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United States Department of Agriculture

Agricultural Research Service

Research Project: IMPROVING PRODUCTION STRATEGIES IN CHANNEL CATFISH FARMING

Location: Warmwater Aquaculture Research Unit

Title: Effects of feeding rate and frequency on production characteristics of pond raised hybrid catfish

Authors
item Li, Menghe -
item Robinson, Edwin -
item Oberle, Daniel -
item Lucas, Penelope -

Submitted to: North American Journal of Aquaculture
Publication Type: Peer Reviewed Journal
Publication Acceptance Date: August 18, 2011
Publication Date: April 1, 2012
Citation: Li, M.H., Robinson, E.H., Oberle, D.F., Lucas, P.M. 2012. Effects of feeding rate and frequency on production characteristics of pond-raised hybrid catfish. North American Journal of Aquaculture. 74:142-147.

Interpretive Summary: The hybrid catfish is becoming the species of choice for culture in the southeastern United States. This is mainly because the hybrid generally performs better than either parent species for several important production traits including survival, growth, disease resistance, and carcass yield. Relatively little is known about the nutrition and feeding of hybrid catfish. With growing interest in hybrid catfish production, knowledge of optimum feeding rates and frequencies would assist hybrid growers in better management of hybrid production, and thus improve production efficiency and profit. A pond study was conducted to examine the effects of various daily feeding rates and feeding every other day (EOD) on the growth, net yield, feed conversion ratio, and size distribution of hybrid catfish. Results show that feeding EOD significantly reduces weight gain and net yield of hybrid catfish, but improves FCR. Based on partial budget analysis, feeding hybrid catfish EOD to satiation is not economical at feed and fish prices of the present and recent years. There were no significant differences in net yield, weight gain, and percentage of market-sized fish among fish fed daily at various rates. Fish fed daily at no more than 112 and no more than 135 kg/ha had significantly lower FCR than fish fed daily to satiation. Simple regression analysis indicated that for fish fed daily, weight gain, net yield, FCR, and percentage of market-sized fish increased linearly as the total amount of feed fed increased. Results also show that the feed restriction used in the present study did not appear to affect the size distribution of hybrid catfish.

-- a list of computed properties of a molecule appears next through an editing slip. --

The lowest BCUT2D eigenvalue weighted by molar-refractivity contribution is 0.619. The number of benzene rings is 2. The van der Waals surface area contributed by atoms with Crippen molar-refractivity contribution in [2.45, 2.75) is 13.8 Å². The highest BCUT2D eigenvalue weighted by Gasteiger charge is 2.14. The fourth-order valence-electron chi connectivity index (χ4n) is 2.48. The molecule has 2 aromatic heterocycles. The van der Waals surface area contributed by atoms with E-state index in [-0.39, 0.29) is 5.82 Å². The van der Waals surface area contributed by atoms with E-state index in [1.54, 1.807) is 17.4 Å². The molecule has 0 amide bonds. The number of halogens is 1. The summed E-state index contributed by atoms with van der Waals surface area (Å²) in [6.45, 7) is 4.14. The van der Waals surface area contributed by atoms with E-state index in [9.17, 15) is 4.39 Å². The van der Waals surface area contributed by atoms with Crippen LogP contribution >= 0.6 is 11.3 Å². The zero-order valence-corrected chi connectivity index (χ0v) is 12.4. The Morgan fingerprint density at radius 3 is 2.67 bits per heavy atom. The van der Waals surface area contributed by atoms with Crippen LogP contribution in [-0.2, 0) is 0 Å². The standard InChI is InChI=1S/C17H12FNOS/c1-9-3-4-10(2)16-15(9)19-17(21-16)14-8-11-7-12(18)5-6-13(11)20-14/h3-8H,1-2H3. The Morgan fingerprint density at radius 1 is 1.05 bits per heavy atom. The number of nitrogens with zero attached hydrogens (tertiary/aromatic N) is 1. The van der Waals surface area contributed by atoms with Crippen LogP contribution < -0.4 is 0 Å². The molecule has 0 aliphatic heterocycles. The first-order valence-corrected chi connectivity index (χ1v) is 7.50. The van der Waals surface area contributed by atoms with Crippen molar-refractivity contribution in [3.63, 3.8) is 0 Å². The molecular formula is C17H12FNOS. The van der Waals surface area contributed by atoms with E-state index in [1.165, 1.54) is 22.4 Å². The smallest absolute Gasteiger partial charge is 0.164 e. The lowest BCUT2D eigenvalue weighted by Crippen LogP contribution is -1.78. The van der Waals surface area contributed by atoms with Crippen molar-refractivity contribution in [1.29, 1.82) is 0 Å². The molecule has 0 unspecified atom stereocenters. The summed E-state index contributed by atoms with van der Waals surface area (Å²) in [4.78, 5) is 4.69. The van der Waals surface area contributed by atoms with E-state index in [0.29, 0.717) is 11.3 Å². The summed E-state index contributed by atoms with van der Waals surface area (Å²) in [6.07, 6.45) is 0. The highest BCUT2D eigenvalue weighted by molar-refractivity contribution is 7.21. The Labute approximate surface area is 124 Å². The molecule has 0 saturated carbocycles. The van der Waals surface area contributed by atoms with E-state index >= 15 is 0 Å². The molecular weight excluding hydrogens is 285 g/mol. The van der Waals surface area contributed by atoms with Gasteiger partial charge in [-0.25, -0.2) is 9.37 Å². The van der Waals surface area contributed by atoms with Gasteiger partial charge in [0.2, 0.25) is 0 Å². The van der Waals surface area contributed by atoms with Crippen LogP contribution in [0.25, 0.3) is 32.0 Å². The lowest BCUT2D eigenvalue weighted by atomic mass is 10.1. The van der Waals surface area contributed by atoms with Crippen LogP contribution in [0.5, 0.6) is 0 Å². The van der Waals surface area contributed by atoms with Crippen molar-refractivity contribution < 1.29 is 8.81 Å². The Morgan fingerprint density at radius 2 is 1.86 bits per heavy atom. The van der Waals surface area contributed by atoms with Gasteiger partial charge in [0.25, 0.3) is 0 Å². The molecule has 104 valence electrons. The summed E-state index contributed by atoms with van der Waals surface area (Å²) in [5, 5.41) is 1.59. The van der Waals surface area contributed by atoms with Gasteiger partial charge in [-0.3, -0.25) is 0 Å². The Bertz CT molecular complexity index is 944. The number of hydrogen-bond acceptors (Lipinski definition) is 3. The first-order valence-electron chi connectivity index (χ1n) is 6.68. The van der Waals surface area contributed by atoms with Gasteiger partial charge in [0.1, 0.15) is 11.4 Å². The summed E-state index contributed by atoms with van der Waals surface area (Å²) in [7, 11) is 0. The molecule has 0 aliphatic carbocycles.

Technical Abstract: The present study examined the effects of various daily feeding rates and feeding every other day on the growth, net yield, feed conversion ratio, and size distribution of hybrid catfish (female channel catfish Ictalurus punctatus × male blue catfish I. furcatus) in production ponds. Hybrid catfish fingerlings (average size, 45 g) were stocked into 0.04-ha ponds at a density of 14,826 fish/ha. Initially, all fish were fed to apparent satiation until feed consumption reached predetermined levels. Thereafter, the daily feeding rates for fish in the restricted feeding group were no more than 112, 135, or 168 kg/ha per d. Fish in the every-other-day feeding group were fed to apparent satiation daily until they reached about 0.23 kg and every other day to satiation thereafter. The results from the present study show that feeding every other day significantly reduces the weight gain and net yield of hybrid catfish but improves the feed conversion ratio. Partial budget analysis indicates that feeding hybrid catfish every other day is not economical at recent feed and fish prices. There were no significant differences in net yield, weight gain, and percentage of market size fish among fish fed daily at various rates. Fish fed daily at no more than 112 and 135 kg/ha had significantly lower feed conversion ratios than fish fed daily to satiation. Simple regression analysis indicates that the weight gain, net yield, feed conversion ratio, and percentage of market-size fish increased linearly as the total amount of feed fed increased in fish fed daily. The results also show that the feed restriction used in the present study does not affect the size distribution of hybrid catfish.

Last Modified: 9/10/2014